Building Commissioning: A ‘Return to Work’ Necessity

Subscribe to Stok Insights
Building Commissioning: A ‘Return to Work’ Necessity

As cities and counties begin to slowly reopen their economies, commercial building owners and operators face two key operational challenges in preparing their spaces for the return to work:

1. How can I prepare my building to go back online after being unoccupied for an extended period?
2. After the phased move back to work, how can I ensure my building system is operating as desired?

Here, Stok’s commissioning team lays out how to safely bring your building back online and efficiently adjust operations during COVID-19 based on what we know now about the pandemic.


Building owners and facilities teams need to take two main steps to ease into operations again after their buildings have been unoccupied for an extended period:

#1: Update Current Facilities Requirements
More than ever before, occupant health and safety are paramount. Even after ‘stay at home’ mandates are lifted and employees are allowed back into work, many businesses are planning for altered building operations to ensure social distancing protocols continue to be met. This may include reduced physical occupancy (fewer workers allowed in the building at the same time) and altered hours (longer workdays to accommodate multiple shifts of workers).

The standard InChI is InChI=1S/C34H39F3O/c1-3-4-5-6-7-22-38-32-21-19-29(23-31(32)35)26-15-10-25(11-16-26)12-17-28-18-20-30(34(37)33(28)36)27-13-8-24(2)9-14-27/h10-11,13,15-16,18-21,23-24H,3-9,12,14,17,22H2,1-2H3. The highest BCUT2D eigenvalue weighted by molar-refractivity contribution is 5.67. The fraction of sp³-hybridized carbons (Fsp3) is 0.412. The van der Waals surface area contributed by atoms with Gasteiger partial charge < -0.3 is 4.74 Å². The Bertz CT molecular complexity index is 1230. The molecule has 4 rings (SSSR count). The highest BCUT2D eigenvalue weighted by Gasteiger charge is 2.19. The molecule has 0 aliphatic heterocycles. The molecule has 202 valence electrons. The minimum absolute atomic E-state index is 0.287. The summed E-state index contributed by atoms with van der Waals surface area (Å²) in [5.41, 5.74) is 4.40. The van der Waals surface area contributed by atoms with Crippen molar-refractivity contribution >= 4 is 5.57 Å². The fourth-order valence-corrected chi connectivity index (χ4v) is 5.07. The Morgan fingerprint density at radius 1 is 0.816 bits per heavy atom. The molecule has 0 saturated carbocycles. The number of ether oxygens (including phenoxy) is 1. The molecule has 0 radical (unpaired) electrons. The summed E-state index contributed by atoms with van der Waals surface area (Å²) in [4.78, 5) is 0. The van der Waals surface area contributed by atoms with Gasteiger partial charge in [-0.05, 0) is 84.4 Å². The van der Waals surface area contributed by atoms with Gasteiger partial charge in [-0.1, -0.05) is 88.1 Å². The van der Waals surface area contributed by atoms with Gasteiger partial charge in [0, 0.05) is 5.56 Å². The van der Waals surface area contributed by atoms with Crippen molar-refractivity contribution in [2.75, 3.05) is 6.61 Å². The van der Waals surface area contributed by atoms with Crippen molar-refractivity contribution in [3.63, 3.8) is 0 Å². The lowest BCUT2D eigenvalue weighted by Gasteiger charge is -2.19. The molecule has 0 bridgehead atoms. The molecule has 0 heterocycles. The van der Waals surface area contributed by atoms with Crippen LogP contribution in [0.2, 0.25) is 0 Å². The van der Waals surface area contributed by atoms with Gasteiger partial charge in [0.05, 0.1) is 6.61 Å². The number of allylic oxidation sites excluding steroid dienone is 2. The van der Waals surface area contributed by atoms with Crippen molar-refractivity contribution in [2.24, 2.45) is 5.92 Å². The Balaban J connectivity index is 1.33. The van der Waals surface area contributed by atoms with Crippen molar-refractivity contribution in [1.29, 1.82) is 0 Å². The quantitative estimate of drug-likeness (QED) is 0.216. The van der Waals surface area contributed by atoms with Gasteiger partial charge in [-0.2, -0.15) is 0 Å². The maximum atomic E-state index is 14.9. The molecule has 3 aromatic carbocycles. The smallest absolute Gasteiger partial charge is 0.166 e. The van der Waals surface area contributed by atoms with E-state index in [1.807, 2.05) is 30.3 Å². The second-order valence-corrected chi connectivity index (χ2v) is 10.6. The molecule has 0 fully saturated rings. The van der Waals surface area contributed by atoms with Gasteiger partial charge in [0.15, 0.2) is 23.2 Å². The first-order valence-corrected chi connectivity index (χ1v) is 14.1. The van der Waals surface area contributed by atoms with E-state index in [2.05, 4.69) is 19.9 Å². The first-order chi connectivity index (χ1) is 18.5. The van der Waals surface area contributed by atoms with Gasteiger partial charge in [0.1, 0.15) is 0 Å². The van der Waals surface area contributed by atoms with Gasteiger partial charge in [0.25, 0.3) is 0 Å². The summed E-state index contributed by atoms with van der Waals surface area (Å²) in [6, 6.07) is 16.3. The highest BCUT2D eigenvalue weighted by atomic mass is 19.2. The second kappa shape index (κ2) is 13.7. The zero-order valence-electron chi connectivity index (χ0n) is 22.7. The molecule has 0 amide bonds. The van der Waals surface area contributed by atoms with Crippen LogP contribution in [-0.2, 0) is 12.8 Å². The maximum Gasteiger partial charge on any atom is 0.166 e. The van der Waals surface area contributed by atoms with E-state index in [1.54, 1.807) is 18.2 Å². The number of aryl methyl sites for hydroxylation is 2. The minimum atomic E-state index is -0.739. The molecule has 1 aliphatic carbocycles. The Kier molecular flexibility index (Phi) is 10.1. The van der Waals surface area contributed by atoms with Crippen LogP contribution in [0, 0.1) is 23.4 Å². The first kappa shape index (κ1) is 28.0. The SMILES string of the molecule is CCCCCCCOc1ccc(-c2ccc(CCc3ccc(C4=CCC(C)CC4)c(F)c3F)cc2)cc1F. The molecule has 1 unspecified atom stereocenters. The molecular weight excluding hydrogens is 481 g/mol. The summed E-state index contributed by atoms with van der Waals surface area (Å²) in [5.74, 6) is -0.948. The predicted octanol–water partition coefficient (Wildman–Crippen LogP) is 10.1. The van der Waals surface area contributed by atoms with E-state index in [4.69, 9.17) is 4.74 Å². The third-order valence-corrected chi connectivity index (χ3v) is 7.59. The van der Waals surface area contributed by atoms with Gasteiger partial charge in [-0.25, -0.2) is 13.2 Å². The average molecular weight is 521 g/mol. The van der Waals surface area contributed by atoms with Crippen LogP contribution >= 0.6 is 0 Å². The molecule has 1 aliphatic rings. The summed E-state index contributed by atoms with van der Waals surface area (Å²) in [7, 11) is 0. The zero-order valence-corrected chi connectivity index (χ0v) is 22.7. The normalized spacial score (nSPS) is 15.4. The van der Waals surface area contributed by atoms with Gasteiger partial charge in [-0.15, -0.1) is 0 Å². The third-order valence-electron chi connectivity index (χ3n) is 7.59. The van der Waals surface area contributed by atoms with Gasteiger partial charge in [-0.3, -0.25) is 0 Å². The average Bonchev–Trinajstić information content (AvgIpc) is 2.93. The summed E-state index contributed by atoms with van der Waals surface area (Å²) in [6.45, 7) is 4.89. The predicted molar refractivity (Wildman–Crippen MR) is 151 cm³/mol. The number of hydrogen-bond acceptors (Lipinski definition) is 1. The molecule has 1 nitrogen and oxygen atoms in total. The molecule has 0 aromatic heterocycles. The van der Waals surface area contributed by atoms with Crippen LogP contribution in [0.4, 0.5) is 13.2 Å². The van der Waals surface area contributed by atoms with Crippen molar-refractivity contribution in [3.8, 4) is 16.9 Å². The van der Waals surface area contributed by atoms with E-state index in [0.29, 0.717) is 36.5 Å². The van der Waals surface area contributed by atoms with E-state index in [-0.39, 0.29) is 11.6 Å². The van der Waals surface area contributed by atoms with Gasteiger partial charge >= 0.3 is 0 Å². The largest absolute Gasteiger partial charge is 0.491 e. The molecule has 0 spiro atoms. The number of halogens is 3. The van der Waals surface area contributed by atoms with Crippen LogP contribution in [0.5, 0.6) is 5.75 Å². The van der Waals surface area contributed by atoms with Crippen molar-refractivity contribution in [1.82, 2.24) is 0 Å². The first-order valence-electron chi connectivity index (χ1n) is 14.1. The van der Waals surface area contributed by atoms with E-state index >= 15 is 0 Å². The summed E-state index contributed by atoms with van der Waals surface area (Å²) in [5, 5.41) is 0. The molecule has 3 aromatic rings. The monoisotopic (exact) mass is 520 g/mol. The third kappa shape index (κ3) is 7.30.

These changes should be strategically reflected in your Current Facilities Requirements (CFR), the document that defines the building owner’s current operational needs and requirements. It is just as important to adjust your building system to align with expected altered operations as it is to document those changes so they can be accurately monitored. In short, your CFR should either be updated to include a specific COVID-19 response section or to include integrated COVID-19 response measures into the existing CFR to ensure these measures are appropriately addressed.

In updating your CFR, consider the following:

• What is the projected occupancy of the building? Over what time range?
• What are the current sequences of operations (SOOs), set points, and schedules?
• Can the building system be altered to address air quality concerns specifically tied to COVID-19?
• How frequently does the building need to be flushed? ASHRAE’s reopening guidance suggests two hours before and post occupancies.

If you need support with determining and documenting changes, a commissioning agent can provide recommendations for SOO revisions, QC the new SOO, and provide a checklist for facilities teams to adapt to new conditions.

#2: Recommission Your Building
If your building has been left unoccupied for an extended period, like most commercial buildings during COVID-19, some systems may need a recommissioning to ensure the systems will still work properly as intended when brought back online. You won’t necessarily need a third party to do this—your facilities team can carry out the process itself.